Another notable piece of software is the Google Wallet app that uses the Evo 4G LTE's NFC chip to enable mobile payments. Once you sign up for a Google Wallet account you can either use the bundled Google prepaid card or add a Citibank MasterCard if you have one. The app also lists nearby special offers that you can redeem with or without using the app to make the purchase. The Dropbox app for storing files in the cloud comes standard too, as does TuneIn Radio for streaming Internet radio stations.
In keeping with HTC's One series handsets, the Evo 4G LTE boasts Beats Audio processing. It may be popular but I find Beats an acquired taste since it tends to crush midrange audio frequencies in favor of the high and low ends of the spectrum. Beats will, however, automatically detect when the Evo connects to a Beats-branded headset and load its tailor-made equalizer setting.
Among the highlights of the Evo 4G LTE's 8-megapixel camera and its features are the dedicated image processor and a Continuous Shooting mode for snapping images in bursts of up to 4 frames per second. Available on all One series phones, these capabilities are all part of what HTC calls its ImageSense technology, which relies on a specially dedicated processor to improve performance. As part of the deal, you'll also find an HDR mode, wide-screen, geotagging, face detection and smile capture, a self-timer, and adjustments for ISO and white balance. The HD camcorder offers a similar set of options plus image stabilization and stereo audio recording. It's also able to record video in full 1080p HD resolution.
Photo quality on the Evo 4G LTE was up to the One X's impressive standards. Closeup shots showed good detail and color, and outdoor shots were bright without being oversaturated. Shots in bright sunlight were somewhat washed out, but the camera does a decent job with contrast between light and dark areas. This is especially true if the HDR function is used to compensate for strong lighting. Image noise was barely noticeable as well, and I was treated to clear pictures provided there was enough light present. Indoor shots were a bit dark without the flash. This was especially noticeable in the Evo's photo of a still life, shown below.
At its heart, the HTC Evo 4G LTE is really a modified -- Evofied, if you will -- HTC One X. As such, HTC fans in the know understand that like the American version of the One X on AT&T, the Evo runs a dual-core processor, not a quad-core CPU like its European cousin. All things being equal, though, the Evo 4G LTE's 1.5GHz Snapdragon S4 chip and 1GB of RAM propel the phone along at a very speedy clip. Just for kicks I had the Evo run the Linpack Android test app. The handset spit out a high 102.4 MFLOP (Single Thread) in 0.83 second. The Evo completed the Multi-Thread part of the test in just 0.84 second and notched 201.8 MFLOP.
I tested the HTC Evo 4G LTE in New Orleans and New York using Sprint service. On the whole, call quality was admirable. The volume was loud, and I found no problems with the audio clarity. Voice pitch on my end was the slightest bit mechanical, but it wasn't distracting.HTC Evo 4G LTE call quality sample Listen now:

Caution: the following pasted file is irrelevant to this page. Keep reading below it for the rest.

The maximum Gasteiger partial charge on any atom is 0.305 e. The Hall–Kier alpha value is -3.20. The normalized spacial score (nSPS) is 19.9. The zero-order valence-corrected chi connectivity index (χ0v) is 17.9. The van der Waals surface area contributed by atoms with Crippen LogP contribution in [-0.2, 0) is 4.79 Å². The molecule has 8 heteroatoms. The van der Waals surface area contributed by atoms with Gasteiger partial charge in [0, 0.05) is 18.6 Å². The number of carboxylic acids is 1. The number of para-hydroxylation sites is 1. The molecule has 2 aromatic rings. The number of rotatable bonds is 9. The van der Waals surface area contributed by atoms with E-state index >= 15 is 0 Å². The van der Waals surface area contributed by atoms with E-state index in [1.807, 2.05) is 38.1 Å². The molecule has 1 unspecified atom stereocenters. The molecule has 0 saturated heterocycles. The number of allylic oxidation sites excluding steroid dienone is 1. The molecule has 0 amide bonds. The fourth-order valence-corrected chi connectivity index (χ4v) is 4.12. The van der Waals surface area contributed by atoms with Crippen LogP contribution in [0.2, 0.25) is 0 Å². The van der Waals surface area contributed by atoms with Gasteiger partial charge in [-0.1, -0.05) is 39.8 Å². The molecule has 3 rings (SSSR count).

Despite the "4G LTE" in its name, the handset has a serious mark against it for the time being. Since Sprint's LTE network is not yet operational, and the phone can't surf on WiMax, in the meantime, you'll be stuck using the carrier's 3G EV-DO network. A few years ago that would have been fine, but with Verizon and AT&T operating fast and widespread LTE networks, Sprint is falling behind. Sure, its LTE network may eventually be as powerful as its rivals', but that won't help you right now. Honestly, I don't get the logic of selling a phone with "LTE" in its name when there's no LTE network for it to use.
The 3G connection was strong, even in a hotel room, and speeds were what you'd expect from Sprint's 3G network. Compared with the 4G LTE-equipped One X, though, the difference was clear. Out of eight tests using Ookla's Speedtest.net app, I found an average download speed of 477Kbps and an average upload speed of 422Kbps. AT&T's One X, on the other hand, delivered an average download speed of 16.63Mbps and and average upload speed of 7.53Mbps.
Downloading the Speedtest.net app took a painful 2 minutes over 3G. When Web browsing, the mobile version of The New York Times site took 9 seconds to load, while the full New York Times took 40 seconds, the full CNET site 1 minute and 24 seconds, and Airlines.net 1 minute and 50 seconds.
Sprint rates the HTC Evo 4G LTE's 2,000mAh battery as providing 7.5 hours of talk time. My anecdotal battery tests, which consist of playing a 720p HD video continuously, reflected the Evo's claimed longevity. The phone persevered for almost 8 hours -- 7 hours and 55 minutes to be exact -- before finally shutting down.
With the $199.99 HTC Evo 4G LTE, both HTC and Sprint have gone well out of their way to rekindle that old Evo magic. It's a phone that's light-years better than its predecessors and flaunts enough features plus a delectable design to strike real fear in the hearts of competitors Samsung and Motorola. That said, this Evo has one rather large Achilles' heel at the moment: no 4G LTE. With access to high-speed data, the Evo will no doubt soar as its brother the HTC One X does on AT&T. Until Sprint's promised LTE network arrives, hopefully by summer, the Evo 4G LTE offers but a fraction of its potential glory.
Senior Managing Editor Kent German contributed to this review.